RBA raised rates 25 bps to 4.75%, contrary to widespread expectations for no change. According to Governor Stevens’ statement, the hike was triggered by a large expansionary shock to the economy stemming from high terms of trade. The other driver of the rate hike was that the economy has modest amounts of spare capacity, leading to the possible risk of rising inflation over the medium-term. Note that also supportive of today’s hike, the Bank observed that downside risk to Chinese growth have lessened, while commodity prices (most important to Australia) remain at very high levels and terms of trade are the highest since the 1950’s.  Following the unexpected rate hike AUD reached parity with the greenback again, soaring to an intraday high of 1.0013.  But the rally ran its course after stops at 1.0015 remained intact and it move back into 0.9980 on profit taking.

Eurozone final October manufacturing PMI unexpectedly revised up to 54.6 from 54.1 and versus 53.8 in September. The German reading was revised up to 56.6 from 56.1, the French reading confirmed at 55.2 and the Italian reading, which was released for the first time, rose to 53.0 from 52.6. On the whole, surprisingly positive numbers, which show that manufacturing production accelerated at the start of the fourth quarter.  The euro is a touch higher after the firmer data, following an intraday run towards 1.3994 where it settled into its post data release range.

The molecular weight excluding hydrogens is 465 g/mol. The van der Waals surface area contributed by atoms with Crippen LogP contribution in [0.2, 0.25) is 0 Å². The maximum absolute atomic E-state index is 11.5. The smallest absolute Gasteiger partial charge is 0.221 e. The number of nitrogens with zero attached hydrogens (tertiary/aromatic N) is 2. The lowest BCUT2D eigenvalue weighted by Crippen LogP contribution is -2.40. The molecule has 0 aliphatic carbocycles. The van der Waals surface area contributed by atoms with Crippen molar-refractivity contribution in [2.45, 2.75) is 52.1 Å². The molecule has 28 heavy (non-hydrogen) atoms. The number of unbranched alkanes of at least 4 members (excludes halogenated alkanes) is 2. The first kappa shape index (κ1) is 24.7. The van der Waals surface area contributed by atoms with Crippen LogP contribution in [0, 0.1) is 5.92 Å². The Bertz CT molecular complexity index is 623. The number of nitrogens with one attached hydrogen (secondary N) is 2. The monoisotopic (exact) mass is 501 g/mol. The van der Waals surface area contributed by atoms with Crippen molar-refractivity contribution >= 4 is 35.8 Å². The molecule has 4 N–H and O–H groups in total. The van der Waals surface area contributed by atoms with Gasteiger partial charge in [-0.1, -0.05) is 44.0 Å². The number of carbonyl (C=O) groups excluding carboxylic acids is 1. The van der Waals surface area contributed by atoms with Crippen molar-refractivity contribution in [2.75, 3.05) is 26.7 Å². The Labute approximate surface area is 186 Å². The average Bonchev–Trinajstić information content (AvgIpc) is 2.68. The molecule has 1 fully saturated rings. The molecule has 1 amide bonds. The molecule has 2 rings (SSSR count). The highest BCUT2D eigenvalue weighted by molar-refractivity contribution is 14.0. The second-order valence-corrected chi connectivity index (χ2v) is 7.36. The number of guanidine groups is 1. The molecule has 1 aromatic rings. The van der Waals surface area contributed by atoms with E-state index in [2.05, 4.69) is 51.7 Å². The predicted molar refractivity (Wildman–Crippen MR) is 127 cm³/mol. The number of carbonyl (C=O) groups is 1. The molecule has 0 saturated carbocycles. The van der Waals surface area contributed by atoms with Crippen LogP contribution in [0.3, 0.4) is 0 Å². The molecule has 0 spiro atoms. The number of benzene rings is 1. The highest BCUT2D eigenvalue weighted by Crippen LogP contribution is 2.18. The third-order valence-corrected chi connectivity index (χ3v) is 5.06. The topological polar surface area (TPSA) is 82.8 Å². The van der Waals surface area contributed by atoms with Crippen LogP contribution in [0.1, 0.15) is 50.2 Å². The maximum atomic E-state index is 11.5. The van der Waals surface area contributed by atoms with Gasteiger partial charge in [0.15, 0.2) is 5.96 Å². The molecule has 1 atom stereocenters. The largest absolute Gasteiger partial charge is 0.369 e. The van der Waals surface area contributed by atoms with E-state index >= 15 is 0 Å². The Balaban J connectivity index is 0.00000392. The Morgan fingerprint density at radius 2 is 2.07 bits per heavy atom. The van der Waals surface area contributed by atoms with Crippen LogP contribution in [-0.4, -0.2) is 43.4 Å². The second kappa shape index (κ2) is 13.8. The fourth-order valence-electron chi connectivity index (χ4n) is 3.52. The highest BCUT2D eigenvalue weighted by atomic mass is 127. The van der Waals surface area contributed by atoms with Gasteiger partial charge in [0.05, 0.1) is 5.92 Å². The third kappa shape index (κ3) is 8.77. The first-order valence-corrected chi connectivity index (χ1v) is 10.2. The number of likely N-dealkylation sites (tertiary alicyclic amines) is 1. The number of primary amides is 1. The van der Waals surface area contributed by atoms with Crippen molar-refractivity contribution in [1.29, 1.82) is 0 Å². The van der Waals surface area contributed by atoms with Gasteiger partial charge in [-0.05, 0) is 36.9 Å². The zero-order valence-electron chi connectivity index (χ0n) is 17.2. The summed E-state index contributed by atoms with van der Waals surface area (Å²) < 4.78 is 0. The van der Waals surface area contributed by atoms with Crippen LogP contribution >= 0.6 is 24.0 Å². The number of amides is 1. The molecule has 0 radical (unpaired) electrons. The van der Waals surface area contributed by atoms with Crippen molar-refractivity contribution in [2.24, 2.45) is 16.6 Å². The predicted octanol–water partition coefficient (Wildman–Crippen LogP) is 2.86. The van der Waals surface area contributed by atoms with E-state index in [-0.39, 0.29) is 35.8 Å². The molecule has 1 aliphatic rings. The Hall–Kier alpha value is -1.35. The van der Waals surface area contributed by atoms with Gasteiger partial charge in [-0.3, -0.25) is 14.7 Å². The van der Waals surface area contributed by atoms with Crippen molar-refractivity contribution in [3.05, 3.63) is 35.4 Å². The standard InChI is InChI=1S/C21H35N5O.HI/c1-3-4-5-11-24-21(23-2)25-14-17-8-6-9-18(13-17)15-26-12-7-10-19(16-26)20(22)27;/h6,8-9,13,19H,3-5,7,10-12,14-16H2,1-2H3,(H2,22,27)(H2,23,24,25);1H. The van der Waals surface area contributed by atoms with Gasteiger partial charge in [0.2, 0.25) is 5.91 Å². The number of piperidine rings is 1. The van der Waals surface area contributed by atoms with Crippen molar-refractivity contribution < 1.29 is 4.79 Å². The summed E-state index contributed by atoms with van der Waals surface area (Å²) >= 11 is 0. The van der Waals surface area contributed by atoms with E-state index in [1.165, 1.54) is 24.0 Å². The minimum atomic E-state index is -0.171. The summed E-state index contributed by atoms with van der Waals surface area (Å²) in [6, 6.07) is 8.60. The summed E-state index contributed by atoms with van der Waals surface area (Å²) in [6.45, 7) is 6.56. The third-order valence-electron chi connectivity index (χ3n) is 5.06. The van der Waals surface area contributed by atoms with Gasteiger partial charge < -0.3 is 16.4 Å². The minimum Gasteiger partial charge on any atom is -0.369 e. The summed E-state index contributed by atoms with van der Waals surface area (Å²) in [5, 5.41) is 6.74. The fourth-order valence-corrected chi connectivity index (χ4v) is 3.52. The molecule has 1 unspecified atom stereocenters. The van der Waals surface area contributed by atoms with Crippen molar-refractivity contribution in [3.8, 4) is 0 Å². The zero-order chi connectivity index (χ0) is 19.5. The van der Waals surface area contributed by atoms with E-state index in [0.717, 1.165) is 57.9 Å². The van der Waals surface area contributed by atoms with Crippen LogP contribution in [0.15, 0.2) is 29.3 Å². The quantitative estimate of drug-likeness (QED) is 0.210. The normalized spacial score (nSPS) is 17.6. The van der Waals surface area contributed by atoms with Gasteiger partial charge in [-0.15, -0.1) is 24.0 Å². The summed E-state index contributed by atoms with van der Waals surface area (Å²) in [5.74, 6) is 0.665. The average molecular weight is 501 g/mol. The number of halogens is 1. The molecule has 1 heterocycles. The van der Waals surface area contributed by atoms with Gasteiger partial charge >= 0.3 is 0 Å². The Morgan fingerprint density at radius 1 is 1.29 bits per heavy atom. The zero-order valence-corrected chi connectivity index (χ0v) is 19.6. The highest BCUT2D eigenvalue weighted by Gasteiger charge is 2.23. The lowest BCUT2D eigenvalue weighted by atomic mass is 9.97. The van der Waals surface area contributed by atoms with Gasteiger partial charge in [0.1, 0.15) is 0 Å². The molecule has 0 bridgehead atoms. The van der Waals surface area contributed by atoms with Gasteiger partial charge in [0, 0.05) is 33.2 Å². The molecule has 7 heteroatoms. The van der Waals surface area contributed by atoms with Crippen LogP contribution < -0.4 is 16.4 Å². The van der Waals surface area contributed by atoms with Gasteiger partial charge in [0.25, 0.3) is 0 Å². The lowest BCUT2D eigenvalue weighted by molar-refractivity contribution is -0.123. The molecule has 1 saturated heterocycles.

The U.K. construction PMI declined in October to 51.6 from 53.8 in September.  This compared to the consensus survey of 53.0 so the numbers were quite disappointing. The deterioration is in line with expectations of a slowdown to U.K. growth this quarter, though yesterday’s manufacturing PMI reading came in better-than-expected, but with austerity taking effect the outlook for growth continues to wane.  Sterling was the hardest hit currency in the G10, dropping 0.3% after the release.  This large drop brought cable back in line with its 5d moving average, which if broken, may lead to short-term selling down to 1.5874, the 20d moving average.   

Upcoming Economic Releases

With the midterms in toe the economic data in the US are light this morning.  But the US reports ABC Consumer Confidence for the week of October 31 at 17:00 EST / 21:00 GMT.  And there are no central bank speeches today but all eyes will be fixed on the Fed’s actions tomorrow.